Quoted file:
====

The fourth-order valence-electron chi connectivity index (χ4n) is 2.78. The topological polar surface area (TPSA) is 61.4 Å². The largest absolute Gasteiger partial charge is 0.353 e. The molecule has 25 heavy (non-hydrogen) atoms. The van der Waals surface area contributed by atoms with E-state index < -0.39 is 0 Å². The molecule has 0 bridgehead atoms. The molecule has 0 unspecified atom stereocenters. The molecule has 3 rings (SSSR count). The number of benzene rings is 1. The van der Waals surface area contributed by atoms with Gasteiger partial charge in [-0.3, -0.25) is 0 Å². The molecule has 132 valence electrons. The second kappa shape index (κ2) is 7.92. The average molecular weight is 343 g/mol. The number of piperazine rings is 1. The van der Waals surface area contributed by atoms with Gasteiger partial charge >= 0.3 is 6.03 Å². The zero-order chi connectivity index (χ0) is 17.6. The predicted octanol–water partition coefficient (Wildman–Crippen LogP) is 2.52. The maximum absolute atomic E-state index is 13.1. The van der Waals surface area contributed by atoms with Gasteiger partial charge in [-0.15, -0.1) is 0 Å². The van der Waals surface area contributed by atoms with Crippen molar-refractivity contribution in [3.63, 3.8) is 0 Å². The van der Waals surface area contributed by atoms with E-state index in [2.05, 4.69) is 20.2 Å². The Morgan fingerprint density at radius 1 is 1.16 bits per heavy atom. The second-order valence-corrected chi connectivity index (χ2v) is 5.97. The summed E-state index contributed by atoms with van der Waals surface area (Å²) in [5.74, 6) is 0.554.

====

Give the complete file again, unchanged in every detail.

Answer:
The fourth-order valence-electron chi connectivity index (χ4n) is 2.78. The topological polar surface area (TPSA) is 61.4 Å². The largest absolute Gasteiger partial charge is 0.353 e. The molecule has 25 heavy (non-hydrogen) atoms. The van der Waals surface area contributed by atoms with E-state index < -0.39 is 0 Å². The molecule has 0 bridgehead atoms. The molecule has 0 unspecified atom stereocenters. The molecule has 3 rings (SSSR count). The number of benzene rings is 1. The van der Waals surface area contributed by atoms with Gasteiger partial charge in [-0.3, -0.25) is 0 Å². The molecule has 132 valence electrons. The second kappa shape index (κ2) is 7.92. The average molecular weight is 343 g/mol. The number of piperazine rings is 1. The van der Waals surface area contributed by atoms with Gasteiger partial charge >= 0.3 is 6.03 Å². The zero-order chi connectivity index (χ0) is 17.6. The predicted octanol–water partition coefficient (Wildman–Crippen LogP) is 2.52. The maximum absolute atomic E-state index is 13.1. The van der Waals surface area contributed by atoms with Gasteiger partial charge in [-0.15, -0.1) is 0 Å². The van der Waals surface area contributed by atoms with Crippen molar-refractivity contribution in [3.63, 3.8) is 0 Å². The van der Waals surface area contributed by atoms with E-state index in [2.05, 4.69) is 20.2 Å². The Morgan fingerprint density at radius 1 is 1.16 bits per heavy atom. The second-order valence-corrected chi connectivity index (χ2v) is 5.97. The summed E-state index contributed by atoms with van der Waals surface area (Å²) in [5.74, 6) is 0.554.